In early days of flying males (businessmen) made up a majority of passengers. So who better to entice a guy to fly this or that particular airline than pretty young girls.

Remember until deregulation air travel rates were set by government, so airlines had to find other ways to compete; that usually was service. Part of that were stewardesses who became sort of advertising/marketing for any particular airline.

Pan Am's stewardesses/cabin crew like the airline itself was famous and never equaled.


https://www.youtube.com/watch?v=O0uyIWOU024
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Old 07-18-2019, 05:04 AM
 
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It is important to remember one crucial thing; all these "pink ghetto" jobs, careers or whatever (nursing, secretary, factory worker, etc...) existed to exploit a demographic that largely accepted the (then) conditions on ground.

As the industrial revolution picked up steam hundreds if not thousands of young girls/women who wanted and or needed to work found there were alternatives to domestic service.

Education for girls began to increase if only mandatory through high school. That gave employers at least access to somewhat educated workforce. Various schools and training could take care of the rest.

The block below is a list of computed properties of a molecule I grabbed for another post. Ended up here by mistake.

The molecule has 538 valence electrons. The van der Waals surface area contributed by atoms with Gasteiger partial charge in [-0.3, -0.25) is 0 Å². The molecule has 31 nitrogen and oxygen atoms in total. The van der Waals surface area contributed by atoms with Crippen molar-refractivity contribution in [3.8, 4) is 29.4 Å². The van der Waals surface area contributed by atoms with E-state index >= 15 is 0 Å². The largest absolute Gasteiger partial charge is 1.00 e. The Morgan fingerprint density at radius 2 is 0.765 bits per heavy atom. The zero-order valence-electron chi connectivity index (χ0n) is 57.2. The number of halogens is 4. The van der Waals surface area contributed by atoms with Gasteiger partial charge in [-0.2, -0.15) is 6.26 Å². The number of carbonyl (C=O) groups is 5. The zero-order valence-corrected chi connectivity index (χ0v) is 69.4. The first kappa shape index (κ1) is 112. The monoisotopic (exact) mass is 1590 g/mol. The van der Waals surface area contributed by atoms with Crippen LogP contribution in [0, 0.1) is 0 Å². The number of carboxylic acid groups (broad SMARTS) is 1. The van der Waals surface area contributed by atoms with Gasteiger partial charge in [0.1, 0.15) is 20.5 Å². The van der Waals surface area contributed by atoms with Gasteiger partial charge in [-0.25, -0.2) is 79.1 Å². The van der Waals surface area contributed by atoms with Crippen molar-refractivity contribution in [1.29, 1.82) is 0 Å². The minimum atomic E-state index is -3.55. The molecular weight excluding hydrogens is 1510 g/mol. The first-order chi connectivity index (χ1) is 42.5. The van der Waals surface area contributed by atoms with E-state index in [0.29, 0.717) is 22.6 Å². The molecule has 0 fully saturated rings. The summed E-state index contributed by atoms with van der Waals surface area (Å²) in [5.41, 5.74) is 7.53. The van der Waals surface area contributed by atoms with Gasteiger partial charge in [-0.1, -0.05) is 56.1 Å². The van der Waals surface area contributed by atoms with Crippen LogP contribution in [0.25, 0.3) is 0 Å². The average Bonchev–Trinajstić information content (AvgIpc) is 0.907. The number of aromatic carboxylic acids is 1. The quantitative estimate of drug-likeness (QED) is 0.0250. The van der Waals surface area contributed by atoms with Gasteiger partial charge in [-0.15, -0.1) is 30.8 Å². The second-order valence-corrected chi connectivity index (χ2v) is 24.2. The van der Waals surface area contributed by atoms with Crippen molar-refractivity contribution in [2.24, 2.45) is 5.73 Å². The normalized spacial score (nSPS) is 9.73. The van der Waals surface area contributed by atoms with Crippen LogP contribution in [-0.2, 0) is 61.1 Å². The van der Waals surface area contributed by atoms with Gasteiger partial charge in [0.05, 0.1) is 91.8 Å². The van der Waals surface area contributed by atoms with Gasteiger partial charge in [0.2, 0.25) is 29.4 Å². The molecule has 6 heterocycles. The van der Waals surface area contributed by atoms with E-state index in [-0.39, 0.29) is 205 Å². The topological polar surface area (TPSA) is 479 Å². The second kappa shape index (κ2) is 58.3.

Due to the prevailing thought that young girls were only going to work until they married and began having babies, places paid females far less than men. Heck until anti-discrimination and equal rights laws were passed in the 1970's many places didn't hire married women, and if a woman (married) did become in a family way she was expected to leave before began showing. Single women with children (unwed mothers) had a very difficult time finding work.

Sexual harassment was rampant and there was little a female employee could do. If a supervisor or boss had hand problems, or flat out demanded quid pro quo, choices came down to accepting or getting fired/quitting.

Females put up with these things and more because they needed the money, and many genuinely liked working.